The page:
Framing the Dialogue

Comprehensive (kom – pri – hen – siv)

Comprehensive is defined as:

“So large in scope or content as to include much.”

Synonyms:  complete, broad, wide, full, sweeping, exhaustive, extensive.

What does Wolf Blitzer think:

“I think what we try to do is bring the news to our viewers in a very comprehensive responsible way”  This is CNN?

Can you use it in a sentence?

Politicians often use the word comprehensive when they introduce a piece of legislation when the want the American people to think they are being thoughtful and forward-thinking.  Most citizens who pay attention know that when an elected official uses the word comprehensive to describe a bill, a rule, a policy, etc. that it actually means that it is full of things they do not want you to really know about.   [Okay that is two sentences]

Can you give me an example:

Example 1:  Senator John McCain uttered these words defending comprehensive immigration reform:

“serious, comprehensive and practical attempt to secure our borders, defend the rule of law, help our economy grow and make it possible for the United States to know who has entered this country illegally.” [emphasis added]

In the case of comprehensive immigration reform, the hidden stuff was that they were going to give amnesty to all of the illegal immigrants already in America.  Called a “path to citizenship” it was nothing more than allowing people who broke our laws to remain and benefit as if they are American citizens.  Comprehensive immigration reform enjoy unprecedented UNpopularity with the American public.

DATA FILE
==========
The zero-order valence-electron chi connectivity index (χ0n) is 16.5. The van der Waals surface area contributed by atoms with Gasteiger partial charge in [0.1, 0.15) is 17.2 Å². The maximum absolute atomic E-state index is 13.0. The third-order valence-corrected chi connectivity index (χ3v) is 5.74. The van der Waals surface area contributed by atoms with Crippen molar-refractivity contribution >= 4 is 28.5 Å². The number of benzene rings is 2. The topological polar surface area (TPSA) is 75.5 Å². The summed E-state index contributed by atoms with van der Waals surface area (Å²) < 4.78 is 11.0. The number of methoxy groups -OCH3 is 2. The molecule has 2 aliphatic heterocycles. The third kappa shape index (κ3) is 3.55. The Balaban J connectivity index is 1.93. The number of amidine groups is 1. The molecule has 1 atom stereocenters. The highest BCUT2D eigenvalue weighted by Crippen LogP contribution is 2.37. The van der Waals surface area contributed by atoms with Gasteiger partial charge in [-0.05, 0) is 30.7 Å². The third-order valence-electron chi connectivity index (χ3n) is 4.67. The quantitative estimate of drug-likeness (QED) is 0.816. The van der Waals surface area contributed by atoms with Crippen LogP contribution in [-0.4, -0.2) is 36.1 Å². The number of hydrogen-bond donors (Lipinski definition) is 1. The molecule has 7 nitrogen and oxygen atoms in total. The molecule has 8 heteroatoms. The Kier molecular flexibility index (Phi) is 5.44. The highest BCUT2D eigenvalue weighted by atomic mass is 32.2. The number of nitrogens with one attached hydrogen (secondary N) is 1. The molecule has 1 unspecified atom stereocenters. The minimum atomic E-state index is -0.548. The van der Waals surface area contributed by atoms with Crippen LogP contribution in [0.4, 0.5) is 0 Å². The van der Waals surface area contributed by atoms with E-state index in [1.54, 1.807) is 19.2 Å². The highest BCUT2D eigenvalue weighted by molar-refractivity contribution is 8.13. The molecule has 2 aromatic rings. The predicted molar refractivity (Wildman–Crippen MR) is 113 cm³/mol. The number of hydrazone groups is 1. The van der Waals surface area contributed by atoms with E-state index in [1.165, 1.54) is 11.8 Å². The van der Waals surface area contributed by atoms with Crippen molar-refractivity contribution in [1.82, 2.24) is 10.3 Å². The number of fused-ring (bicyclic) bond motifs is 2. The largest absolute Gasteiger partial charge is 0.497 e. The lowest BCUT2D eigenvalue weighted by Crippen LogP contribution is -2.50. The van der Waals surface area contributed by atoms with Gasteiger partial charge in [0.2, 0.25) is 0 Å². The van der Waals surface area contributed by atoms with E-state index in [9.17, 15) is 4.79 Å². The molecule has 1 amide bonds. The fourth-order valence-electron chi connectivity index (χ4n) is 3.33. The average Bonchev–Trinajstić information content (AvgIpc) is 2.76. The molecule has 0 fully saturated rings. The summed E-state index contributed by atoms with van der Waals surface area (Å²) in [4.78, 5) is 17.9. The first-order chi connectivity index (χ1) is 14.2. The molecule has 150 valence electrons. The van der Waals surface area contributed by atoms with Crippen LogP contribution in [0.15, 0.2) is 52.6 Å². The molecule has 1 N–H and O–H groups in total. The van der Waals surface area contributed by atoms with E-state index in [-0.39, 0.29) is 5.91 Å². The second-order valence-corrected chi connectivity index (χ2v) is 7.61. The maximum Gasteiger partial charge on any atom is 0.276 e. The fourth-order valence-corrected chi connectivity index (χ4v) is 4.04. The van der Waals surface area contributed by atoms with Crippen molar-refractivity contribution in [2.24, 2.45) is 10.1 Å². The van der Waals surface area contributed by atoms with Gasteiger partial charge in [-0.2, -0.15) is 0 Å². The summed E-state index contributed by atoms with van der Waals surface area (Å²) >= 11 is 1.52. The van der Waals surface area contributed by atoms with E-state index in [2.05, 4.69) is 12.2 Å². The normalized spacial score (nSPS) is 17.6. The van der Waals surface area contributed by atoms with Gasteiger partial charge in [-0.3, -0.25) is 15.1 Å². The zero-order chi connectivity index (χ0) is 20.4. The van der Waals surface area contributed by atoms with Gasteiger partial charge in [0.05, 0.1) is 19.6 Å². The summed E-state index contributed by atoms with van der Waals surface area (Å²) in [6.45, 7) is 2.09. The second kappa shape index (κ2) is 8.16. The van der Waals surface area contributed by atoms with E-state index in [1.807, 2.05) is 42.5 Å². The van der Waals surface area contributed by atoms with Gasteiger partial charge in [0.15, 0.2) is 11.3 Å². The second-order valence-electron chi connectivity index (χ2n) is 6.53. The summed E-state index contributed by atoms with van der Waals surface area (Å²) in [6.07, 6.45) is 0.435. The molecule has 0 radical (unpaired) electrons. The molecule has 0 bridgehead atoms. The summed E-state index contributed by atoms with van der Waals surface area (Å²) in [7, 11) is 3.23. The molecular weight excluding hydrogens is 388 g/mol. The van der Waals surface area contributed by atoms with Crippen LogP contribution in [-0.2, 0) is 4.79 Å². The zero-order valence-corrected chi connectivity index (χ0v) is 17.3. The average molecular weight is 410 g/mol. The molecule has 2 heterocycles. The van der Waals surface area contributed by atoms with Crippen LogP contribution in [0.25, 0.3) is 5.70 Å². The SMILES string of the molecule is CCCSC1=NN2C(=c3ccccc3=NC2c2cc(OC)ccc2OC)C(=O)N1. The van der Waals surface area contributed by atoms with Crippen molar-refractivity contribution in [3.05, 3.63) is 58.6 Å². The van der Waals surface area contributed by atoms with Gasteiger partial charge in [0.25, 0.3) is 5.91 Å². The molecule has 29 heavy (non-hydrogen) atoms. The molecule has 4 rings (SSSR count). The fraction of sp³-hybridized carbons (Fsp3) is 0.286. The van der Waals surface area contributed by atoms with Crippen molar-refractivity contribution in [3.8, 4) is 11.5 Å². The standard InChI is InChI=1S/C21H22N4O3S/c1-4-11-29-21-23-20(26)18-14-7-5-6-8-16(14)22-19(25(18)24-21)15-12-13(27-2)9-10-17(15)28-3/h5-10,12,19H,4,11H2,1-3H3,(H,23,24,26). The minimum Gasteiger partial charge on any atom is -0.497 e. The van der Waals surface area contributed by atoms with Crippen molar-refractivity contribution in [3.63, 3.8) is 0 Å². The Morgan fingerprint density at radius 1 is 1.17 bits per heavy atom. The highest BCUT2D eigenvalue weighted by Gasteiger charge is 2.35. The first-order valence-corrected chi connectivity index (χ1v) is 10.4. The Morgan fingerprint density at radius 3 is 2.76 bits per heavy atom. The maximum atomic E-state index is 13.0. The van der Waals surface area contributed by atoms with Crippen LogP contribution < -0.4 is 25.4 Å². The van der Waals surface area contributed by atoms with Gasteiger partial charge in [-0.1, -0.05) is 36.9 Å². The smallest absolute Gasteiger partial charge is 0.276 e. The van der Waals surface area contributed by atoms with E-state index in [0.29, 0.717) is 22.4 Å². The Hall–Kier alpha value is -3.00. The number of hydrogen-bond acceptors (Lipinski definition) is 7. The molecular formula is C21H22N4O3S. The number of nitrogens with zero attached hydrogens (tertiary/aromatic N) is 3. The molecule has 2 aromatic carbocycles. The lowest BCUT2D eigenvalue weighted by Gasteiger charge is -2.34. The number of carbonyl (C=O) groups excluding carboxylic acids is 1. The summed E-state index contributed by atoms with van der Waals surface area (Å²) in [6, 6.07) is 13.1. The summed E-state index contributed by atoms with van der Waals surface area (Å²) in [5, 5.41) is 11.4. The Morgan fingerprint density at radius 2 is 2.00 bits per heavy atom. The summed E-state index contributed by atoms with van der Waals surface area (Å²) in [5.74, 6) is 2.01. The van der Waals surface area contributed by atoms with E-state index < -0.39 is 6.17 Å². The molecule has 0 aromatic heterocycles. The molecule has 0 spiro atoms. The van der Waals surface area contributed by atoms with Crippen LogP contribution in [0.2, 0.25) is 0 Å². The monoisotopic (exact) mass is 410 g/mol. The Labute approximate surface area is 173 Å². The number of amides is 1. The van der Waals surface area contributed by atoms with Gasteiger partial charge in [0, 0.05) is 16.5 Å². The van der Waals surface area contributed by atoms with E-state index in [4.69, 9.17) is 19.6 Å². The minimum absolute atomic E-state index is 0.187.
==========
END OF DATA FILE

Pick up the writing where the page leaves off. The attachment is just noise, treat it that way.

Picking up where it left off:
Example 2:  President Barack Obama and the Democrat party are pushing hard for comprehensive health care reform.  Both Democrat-controlled House and Democrat-controlled Senate have passed bills.  Even with unstoppable majorities in both houses, President Obama cannot get a deal on comprehensive health care reform.  The “girth” of each bill is around 2,000 pages.  As experts dissected the elements of the bills, the hidden agendas were illuminated.  These comprehensive bills were almost as unpopular as the comprehensive immigration reform.

Sometimes comprehensive is good, even great, sometimes it is bad.  Sometimes simple is better.

How do we fix illegal immigration?  Build the wall (no “virtual walls”) and start deporting them.  Americans understand that it will take time for law enforcement to expell those who broke our laws, but get the party started.  That’s simple.

How do we fix health care?  Betsy McCaughey, one of Framing The Dialogue’s American heroes, has done the work for our bloviators in Washington.  She has written a 20-page bill that is actually quite comprehensive.  It is so simple and practical, that is has no way of passing.

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